Articles for March 2014

“Cold Front Coming and So are the Fish” Kayak Fishing Tips by Hobie Fishing Team Member Tommy Eubanks

Tommy Eubanks has been a member The Backpacker Hobie Fishing Team for 1 year, served as president of the Bayou Coast Kayak Fishing Club and has posted multiple 1st place wins at regional fishing tournaments and competed in the Hobie “World’s” tournament in Australia.  Tommy fishes from a Hobie Pro Angler 14.

With the crazy weather we have had in 2014, many fishermen just don’t know when to go fishing.  With the temp’s in the 20’s or 30’s one week and then up as high as the 70’s the next week, it’s easy to get confused. There is an old saying that “the fish really bite right before a cold front.”  My many years of fishing the Louisiana marshes have taught me that this is definitely true.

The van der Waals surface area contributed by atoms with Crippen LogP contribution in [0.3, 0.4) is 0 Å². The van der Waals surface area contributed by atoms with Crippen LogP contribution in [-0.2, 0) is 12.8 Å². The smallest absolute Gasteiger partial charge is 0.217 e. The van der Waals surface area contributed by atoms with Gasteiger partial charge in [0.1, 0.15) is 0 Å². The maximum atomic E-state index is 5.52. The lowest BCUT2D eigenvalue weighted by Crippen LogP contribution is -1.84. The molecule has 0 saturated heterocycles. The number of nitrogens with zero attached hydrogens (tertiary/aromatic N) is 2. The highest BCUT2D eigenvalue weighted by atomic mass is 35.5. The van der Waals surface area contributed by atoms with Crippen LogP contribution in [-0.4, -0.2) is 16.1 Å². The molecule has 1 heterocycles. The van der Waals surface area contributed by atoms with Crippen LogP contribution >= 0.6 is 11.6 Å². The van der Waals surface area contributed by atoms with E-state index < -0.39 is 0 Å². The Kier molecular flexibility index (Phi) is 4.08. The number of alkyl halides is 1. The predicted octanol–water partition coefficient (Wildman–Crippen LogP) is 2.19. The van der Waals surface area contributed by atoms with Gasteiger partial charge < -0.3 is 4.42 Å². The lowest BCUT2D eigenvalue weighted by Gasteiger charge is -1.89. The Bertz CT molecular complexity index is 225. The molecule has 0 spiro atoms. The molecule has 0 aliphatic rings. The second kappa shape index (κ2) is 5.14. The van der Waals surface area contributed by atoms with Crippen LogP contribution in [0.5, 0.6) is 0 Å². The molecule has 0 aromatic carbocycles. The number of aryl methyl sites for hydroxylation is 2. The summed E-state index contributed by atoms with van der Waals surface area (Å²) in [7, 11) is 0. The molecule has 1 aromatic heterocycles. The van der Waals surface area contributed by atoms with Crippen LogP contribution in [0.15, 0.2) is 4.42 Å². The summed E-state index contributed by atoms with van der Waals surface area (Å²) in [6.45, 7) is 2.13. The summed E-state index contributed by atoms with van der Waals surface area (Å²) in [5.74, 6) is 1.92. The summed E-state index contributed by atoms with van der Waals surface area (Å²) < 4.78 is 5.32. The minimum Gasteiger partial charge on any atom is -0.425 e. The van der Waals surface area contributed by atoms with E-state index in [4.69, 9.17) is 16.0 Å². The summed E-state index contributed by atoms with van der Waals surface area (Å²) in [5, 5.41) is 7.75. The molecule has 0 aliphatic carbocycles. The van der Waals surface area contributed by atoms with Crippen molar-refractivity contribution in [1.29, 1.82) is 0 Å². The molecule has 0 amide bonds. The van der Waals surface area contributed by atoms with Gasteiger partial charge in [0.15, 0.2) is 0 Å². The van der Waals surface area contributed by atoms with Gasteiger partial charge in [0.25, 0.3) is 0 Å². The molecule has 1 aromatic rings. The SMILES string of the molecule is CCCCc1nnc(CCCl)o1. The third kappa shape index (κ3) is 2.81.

Such was the case earlier this month when the weatherman said we had a MAJOR cold front headed our way. So, I called my kayak fishing friend, Donny Elliott, and we decided to run down to Golden Meadow, La. to try and catch some specs. With the temps in the 60’s and a nice Southeast wind, I knew there would be plenty of water in the canals around Golden Meadow. The cold front was due to be in Baton Rouge around noon so I knew we should have a good day of fishing.  As we headed out, Donny commented “sure looks like rain,” as as soon as we got 15 miles down the road it did start raining.  We drove on hoping the weather would clear and we could get a few hours of good fishing in before the cold front.  Somewhere around Hwy 90 and Hwy 308 the rain quit and looked to be a good day.

I don’t use live bait often, but something was telling me today would be a good day to have some. After picking up 30 minnows, we headed to the landing to find we were the only ones there. We launched and found the water temps to be 51 degrees.  This is always a good sign, as I find specs tend to be a lot slower bite when the water temp’s get in the 40’s. With the South East wind blowing, we found a protected bank with a nice current flow and started throwing the live minnows. It only took a few casts to get on a fish! We were right on top of a school of small trout in the 11 inch to 13 inch range. Needless to say our minnows did not last long, but we did hook a lot of small reds and small trout.